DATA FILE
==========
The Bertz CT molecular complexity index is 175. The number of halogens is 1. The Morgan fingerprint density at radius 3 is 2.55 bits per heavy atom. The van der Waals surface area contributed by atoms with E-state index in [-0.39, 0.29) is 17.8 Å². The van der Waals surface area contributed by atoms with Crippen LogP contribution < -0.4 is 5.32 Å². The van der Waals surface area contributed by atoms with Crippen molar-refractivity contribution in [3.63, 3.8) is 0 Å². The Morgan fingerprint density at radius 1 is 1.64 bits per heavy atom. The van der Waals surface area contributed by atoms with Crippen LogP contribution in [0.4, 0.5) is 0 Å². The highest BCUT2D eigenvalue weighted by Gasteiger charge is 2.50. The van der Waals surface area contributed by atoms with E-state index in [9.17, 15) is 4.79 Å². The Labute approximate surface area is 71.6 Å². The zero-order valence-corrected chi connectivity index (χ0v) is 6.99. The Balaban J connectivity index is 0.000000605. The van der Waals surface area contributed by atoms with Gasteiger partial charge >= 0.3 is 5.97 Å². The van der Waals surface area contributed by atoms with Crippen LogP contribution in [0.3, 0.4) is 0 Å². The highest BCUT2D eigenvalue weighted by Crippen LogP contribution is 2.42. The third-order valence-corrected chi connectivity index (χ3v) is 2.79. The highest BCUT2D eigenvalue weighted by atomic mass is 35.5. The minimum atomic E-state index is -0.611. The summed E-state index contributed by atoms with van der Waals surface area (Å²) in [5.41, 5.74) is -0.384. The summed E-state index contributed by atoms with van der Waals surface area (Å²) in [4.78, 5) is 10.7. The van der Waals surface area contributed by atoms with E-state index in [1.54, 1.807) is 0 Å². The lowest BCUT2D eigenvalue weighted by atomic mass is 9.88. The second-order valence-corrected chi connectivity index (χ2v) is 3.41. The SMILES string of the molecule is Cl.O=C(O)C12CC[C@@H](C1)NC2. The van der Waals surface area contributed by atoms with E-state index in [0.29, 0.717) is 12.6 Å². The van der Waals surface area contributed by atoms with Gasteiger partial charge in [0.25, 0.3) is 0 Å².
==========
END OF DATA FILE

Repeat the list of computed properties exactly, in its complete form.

The Bertz CT molecular complexity index is 175. The number of halogens is 1. The Morgan fingerprint density at radius 3 is 2.55 bits per heavy atom. The van der Waals surface area contributed by atoms with E-state index in [-0.39, 0.29) is 17.8 Å². The van der Waals surface area contributed by atoms with Crippen LogP contribution < -0.4 is 5.32 Å². The van der Waals surface area contributed by atoms with Crippen molar-refractivity contribution in [3.63, 3.8) is 0 Å². The Morgan fingerprint density at radius 1 is 1.64 bits per heavy atom. The van der Waals surface area contributed by atoms with Crippen LogP contribution in [0.4, 0.5) is 0 Å². The highest BCUT2D eigenvalue weighted by Gasteiger charge is 2.50. The van der Waals surface area contributed by atoms with E-state index in [9.17, 15) is 4.79 Å². The Labute approximate surface area is 71.6 Å². The zero-order valence-corrected chi connectivity index (χ0v) is 6.99. The Balaban J connectivity index is 0.000000605. The van der Waals surface area contributed by atoms with Gasteiger partial charge >= 0.3 is 5.97 Å². The van der Waals surface area contributed by atoms with Crippen LogP contribution in [0.3, 0.4) is 0 Å². The highest BCUT2D eigenvalue weighted by Crippen LogP contribution is 2.42. The third-order valence-corrected chi connectivity index (χ3v) is 2.79. The highest BCUT2D eigenvalue weighted by atomic mass is 35.5. The minimum atomic E-state index is -0.611. The summed E-state index contributed by atoms with van der Waals surface area (Å²) in [5.41, 5.74) is -0.384. The summed E-state index contributed by atoms with van der Waals surface area (Å²) in [4.78, 5) is 10.7. The van der Waals surface area contributed by atoms with E-state index in [1.54, 1.807) is 0 Å². The lowest BCUT2D eigenvalue weighted by atomic mass is 9.88. The second-order valence-corrected chi connectivity index (χ2v) is 3.41. The SMILES string of the molecule is Cl.O=C(O)C12CC[C@@H](C1)NC2. The van der Waals surface area contributed by atoms with E-state index in [0.29, 0.717) is 12.6 Å². The van der Waals surface area contributed by atoms with Gasteiger partial charge in [0.25, 0.3) is 0 Å².